The last episode of the original "Star Trek" airs on NBC. During the episode, titled "Turnabout Intruder," one of Captain Kirk's former lovers steals his body.

June 6 | Joe Namath briefly retires
Joe Namath, the star New York Jets quarterback who famously guaranteed a Super Bowl victory, briefly retires from the National Football League over a conflict with league Commissioner Pete Rozelle.

June 8 | Nixon and Vietnam
President Nixon, after being elected on a campaign pledge to pull troops out of Southeast Asia, announces the withdrawal of 25,000 U.S. troops from Vietnam.

June 9 / June 23 | Burger becomes chief justice
Appointed by President Nixon, Warren Burger is confirmed as the chief justice of the Supreme Court on June 9, succeeding Earl Warren. Two weeks later, he is sworn in. In 1973, Burger votes with the majority in the landmark Roe v. Wade case, establishing a woman's right to an abortion.

June 28 | Stonewall riots
A confrontation between gay rights activists and police outside the Stonewall Inn -- a gay bar in Greenwich Village, New York City -- escalates into a riot. Over the next four decades, the riots act as a symbolic force for the burgeoning gay rights movement.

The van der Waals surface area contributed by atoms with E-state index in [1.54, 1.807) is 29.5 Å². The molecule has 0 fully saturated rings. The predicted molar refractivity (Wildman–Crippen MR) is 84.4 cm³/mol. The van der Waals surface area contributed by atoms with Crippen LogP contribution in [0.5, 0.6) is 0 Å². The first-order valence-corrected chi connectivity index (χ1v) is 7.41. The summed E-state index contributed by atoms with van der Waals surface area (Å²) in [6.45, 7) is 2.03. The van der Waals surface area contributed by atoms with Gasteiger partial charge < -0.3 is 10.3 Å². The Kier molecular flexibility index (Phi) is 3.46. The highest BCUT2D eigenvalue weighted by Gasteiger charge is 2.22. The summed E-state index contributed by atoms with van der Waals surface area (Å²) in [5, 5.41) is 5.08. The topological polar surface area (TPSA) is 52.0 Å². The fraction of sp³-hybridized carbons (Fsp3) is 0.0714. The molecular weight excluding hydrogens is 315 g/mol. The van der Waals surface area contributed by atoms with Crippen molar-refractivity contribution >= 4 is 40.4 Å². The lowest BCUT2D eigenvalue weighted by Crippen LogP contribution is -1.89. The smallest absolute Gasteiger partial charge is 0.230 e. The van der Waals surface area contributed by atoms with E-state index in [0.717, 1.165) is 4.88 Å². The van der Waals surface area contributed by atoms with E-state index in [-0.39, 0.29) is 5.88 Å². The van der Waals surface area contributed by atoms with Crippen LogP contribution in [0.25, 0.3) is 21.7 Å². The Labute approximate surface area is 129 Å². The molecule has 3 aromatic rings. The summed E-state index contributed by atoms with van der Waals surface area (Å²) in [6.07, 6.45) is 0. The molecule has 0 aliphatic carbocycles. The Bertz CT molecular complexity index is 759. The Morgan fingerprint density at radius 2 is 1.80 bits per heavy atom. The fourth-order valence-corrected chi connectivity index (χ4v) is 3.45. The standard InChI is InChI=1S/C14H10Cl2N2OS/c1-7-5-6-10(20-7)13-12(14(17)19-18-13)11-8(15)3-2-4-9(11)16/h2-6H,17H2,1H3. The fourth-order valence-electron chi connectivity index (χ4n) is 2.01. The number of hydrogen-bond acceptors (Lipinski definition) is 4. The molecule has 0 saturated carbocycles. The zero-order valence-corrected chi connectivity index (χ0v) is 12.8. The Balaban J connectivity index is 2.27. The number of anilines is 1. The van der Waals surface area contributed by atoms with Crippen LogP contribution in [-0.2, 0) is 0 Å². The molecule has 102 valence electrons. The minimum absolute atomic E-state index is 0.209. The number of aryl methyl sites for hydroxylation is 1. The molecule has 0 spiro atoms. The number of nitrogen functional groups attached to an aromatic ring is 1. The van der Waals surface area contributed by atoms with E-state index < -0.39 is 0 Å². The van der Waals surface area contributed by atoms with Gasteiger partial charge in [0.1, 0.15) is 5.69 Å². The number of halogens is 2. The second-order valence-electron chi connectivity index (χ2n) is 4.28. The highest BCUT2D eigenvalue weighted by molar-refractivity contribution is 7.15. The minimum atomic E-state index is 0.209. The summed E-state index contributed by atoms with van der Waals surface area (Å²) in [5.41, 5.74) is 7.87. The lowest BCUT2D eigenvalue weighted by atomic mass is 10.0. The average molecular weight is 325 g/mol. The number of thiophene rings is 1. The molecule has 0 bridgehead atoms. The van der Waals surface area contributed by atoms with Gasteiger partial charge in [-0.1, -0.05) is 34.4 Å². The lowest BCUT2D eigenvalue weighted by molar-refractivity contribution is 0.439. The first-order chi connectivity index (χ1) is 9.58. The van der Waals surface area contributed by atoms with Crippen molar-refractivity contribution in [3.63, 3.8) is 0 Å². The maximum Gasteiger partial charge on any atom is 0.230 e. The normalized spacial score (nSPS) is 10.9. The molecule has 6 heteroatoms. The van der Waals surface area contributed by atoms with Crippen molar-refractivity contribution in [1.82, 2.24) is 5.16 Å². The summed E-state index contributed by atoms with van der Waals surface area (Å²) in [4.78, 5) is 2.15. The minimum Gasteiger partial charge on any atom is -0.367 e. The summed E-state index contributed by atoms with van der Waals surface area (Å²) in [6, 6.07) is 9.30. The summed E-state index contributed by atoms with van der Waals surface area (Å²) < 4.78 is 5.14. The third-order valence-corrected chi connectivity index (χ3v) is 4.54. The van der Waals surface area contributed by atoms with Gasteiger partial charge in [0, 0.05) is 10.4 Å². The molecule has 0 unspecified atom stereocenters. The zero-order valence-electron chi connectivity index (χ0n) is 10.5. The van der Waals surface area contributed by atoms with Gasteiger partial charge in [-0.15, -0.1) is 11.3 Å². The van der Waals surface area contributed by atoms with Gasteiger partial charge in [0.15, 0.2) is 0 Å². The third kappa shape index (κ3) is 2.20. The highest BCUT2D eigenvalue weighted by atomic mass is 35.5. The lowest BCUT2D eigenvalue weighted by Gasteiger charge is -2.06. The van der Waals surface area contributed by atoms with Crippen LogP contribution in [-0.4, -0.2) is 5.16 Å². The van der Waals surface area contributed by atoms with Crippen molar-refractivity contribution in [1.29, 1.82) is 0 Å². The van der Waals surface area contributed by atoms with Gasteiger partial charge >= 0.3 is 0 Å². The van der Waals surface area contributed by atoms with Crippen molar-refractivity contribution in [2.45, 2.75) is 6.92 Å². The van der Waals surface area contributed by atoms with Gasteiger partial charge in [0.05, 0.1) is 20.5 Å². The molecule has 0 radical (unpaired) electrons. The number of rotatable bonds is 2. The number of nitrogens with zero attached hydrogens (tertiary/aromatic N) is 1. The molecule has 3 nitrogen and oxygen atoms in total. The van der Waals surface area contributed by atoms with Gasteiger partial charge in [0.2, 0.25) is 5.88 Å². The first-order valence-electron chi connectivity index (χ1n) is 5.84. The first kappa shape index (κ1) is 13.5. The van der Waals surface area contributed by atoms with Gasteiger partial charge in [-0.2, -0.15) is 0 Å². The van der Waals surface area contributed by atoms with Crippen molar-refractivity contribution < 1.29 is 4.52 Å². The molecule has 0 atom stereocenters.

July 25 | Sen. Kennedy and Chappaquiddick
Democratic Massachusetts Sen. Ted Kennedy receives a two-month suspended prison sentence after pleading guilty to leaving the scene of a fatal accident. Mary Jo Kopechne, once a campaign worker for Sen. Robert Kennedy, drowned in the July 18 accident in Chappaquiddick, Massachusetts.

July 20 | Moon landing
Apollo 11, carrying three U.S. astronauts, lands on the moon. Mission commander Neil Armstrong was the first man on the moon; crewmate Buzz Aldrin also walked on the moon. The third man on the mission was Michael Collins. Six lunar landings followed.

July 24 | Muhammad Ali convicted
Boxing champion Muhammad Ali is convicted of evading the draft after he refused to be inducted into the U.S. Army. Two years earlier, Ali applied for an exemption as a conscientious objector but was denied. He was stripped of his fighting license and title. He returned to the ring in 1970, and his conviction was overturned by the U.S. Supreme Court in 1971.

August 9-10 | The Manson murders